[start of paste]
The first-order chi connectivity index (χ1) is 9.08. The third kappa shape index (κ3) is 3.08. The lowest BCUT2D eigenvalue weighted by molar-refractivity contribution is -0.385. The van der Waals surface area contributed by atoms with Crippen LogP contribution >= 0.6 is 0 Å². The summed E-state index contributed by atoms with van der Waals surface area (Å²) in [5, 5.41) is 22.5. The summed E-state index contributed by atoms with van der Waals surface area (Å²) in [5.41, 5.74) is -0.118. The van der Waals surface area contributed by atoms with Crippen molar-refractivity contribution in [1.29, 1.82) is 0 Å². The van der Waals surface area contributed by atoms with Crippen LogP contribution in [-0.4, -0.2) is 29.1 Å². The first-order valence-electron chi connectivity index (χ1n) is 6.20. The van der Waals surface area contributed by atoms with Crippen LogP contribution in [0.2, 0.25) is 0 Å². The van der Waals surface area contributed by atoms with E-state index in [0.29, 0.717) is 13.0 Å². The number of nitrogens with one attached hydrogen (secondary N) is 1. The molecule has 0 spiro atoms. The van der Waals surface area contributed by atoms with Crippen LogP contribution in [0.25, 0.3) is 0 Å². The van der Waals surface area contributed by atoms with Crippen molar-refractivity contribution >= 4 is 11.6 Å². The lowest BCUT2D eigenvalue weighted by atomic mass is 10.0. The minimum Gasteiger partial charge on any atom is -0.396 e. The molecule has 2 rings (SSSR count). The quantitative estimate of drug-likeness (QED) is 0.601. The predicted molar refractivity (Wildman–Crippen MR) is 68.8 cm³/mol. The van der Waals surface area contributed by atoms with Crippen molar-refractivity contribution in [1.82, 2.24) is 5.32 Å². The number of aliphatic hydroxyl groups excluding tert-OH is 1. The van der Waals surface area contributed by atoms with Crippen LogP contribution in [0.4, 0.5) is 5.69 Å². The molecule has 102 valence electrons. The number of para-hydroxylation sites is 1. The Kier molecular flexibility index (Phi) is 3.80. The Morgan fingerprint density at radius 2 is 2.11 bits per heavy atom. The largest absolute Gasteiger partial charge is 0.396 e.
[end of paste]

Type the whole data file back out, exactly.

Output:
The first-order chi connectivity index (χ1) is 9.08. The third kappa shape index (κ3) is 3.08. The lowest BCUT2D eigenvalue weighted by molar-refractivity contribution is -0.385. The van der Waals surface area contributed by atoms with Crippen LogP contribution >= 0.6 is 0 Å². The summed E-state index contributed by atoms with van der Waals surface area (Å²) in [5, 5.41) is 22.5. The summed E-state index contributed by atoms with van der Waals surface area (Å²) in [5.41, 5.74) is -0.118. The van der Waals surface area contributed by atoms with Crippen molar-refractivity contribution in [1.29, 1.82) is 0 Å². The van der Waals surface area contributed by atoms with Crippen LogP contribution in [-0.4, -0.2) is 29.1 Å². The first-order valence-electron chi connectivity index (χ1n) is 6.20. The van der Waals surface area contributed by atoms with Crippen LogP contribution in [0.2, 0.25) is 0 Å². The van der Waals surface area contributed by atoms with E-state index in [0.29, 0.717) is 13.0 Å². The number of nitrogens with one attached hydrogen (secondary N) is 1. The molecule has 0 spiro atoms. The van der Waals surface area contributed by atoms with Crippen LogP contribution in [0.25, 0.3) is 0 Å². The van der Waals surface area contributed by atoms with Crippen molar-refractivity contribution >= 4 is 11.6 Å². The lowest BCUT2D eigenvalue weighted by atomic mass is 10.0. The minimum Gasteiger partial charge on any atom is -0.396 e. The molecule has 2 rings (SSSR count). The quantitative estimate of drug-likeness (QED) is 0.601. The predicted molar refractivity (Wildman–Crippen MR) is 68.8 cm³/mol. The van der Waals surface area contributed by atoms with Crippen molar-refractivity contribution in [1.82, 2.24) is 5.32 Å². The number of aliphatic hydroxyl groups excluding tert-OH is 1. The van der Waals surface area contributed by atoms with Crippen LogP contribution in [0.4, 0.5) is 5.69 Å². The molecule has 102 valence electrons. The number of para-hydroxylation sites is 1. The Kier molecular flexibility index (Phi) is 3.80. The Morgan fingerprint density at radius 2 is 2.11 bits per heavy atom. The largest absolute Gasteiger partial charge is 0.396 e.